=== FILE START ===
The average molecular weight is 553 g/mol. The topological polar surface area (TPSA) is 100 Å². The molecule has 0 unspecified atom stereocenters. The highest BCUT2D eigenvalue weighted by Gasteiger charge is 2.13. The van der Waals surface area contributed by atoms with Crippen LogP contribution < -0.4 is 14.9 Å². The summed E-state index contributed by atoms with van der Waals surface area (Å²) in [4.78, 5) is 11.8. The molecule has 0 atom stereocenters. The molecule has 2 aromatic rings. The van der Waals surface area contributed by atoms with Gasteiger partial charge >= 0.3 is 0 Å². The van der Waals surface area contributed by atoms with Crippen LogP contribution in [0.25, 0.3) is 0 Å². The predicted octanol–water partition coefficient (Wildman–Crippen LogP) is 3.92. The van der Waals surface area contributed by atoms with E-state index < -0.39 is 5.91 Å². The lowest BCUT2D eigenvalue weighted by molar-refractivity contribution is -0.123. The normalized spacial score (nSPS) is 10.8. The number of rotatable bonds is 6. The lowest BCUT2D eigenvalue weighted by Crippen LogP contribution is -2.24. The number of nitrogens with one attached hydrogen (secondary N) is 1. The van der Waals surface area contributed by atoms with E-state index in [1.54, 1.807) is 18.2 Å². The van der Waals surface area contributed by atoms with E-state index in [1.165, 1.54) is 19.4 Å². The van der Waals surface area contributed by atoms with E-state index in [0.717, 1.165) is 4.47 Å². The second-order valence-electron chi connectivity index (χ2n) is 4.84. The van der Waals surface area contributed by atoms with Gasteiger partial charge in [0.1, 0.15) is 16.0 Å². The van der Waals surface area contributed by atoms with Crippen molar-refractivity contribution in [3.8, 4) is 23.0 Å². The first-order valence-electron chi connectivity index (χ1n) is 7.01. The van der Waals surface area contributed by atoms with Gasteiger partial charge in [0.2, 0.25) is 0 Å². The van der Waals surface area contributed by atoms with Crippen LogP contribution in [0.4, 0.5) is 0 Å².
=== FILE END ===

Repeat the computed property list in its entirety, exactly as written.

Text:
The average molecular weight is 553 g/mol. The topological polar surface area (TPSA) is 100 Å². The molecule has 0 unspecified atom stereocenters. The highest BCUT2D eigenvalue weighted by Gasteiger charge is 2.13. The van der Waals surface area contributed by atoms with Crippen LogP contribution < -0.4 is 14.9 Å². The summed E-state index contributed by atoms with van der Waals surface area (Å²) in [4.78, 5) is 11.8. The molecule has 0 atom stereocenters. The molecule has 2 aromatic rings. The van der Waals surface area contributed by atoms with Gasteiger partial charge >= 0.3 is 0 Å². The van der Waals surface area contributed by atoms with Crippen LogP contribution in [0.25, 0.3) is 0 Å². The predicted octanol–water partition coefficient (Wildman–Crippen LogP) is 3.92. The van der Waals surface area contributed by atoms with E-state index < -0.39 is 5.91 Å². The lowest BCUT2D eigenvalue weighted by molar-refractivity contribution is -0.123. The normalized spacial score (nSPS) is 10.8. The number of rotatable bonds is 6. The lowest BCUT2D eigenvalue weighted by Crippen LogP contribution is -2.24. The number of nitrogens with one attached hydrogen (secondary N) is 1. The van der Waals surface area contributed by atoms with E-state index in [1.54, 1.807) is 18.2 Å². The van der Waals surface area contributed by atoms with E-state index in [1.165, 1.54) is 19.4 Å². The van der Waals surface area contributed by atoms with E-state index in [0.717, 1.165) is 4.47 Å². The second-order valence-electron chi connectivity index (χ2n) is 4.84. The van der Waals surface area contributed by atoms with Gasteiger partial charge in [0.1, 0.15) is 16.0 Å². The van der Waals surface area contributed by atoms with Crippen molar-refractivity contribution in [3.8, 4) is 23.0 Å². The first-order valence-electron chi connectivity index (χ1n) is 7.01. The van der Waals surface area contributed by atoms with Gasteiger partial charge in [0.2, 0.25) is 0 Å². The van der Waals surface area contributed by atoms with Crippen LogP contribution in [0.4, 0.5) is 0 Å².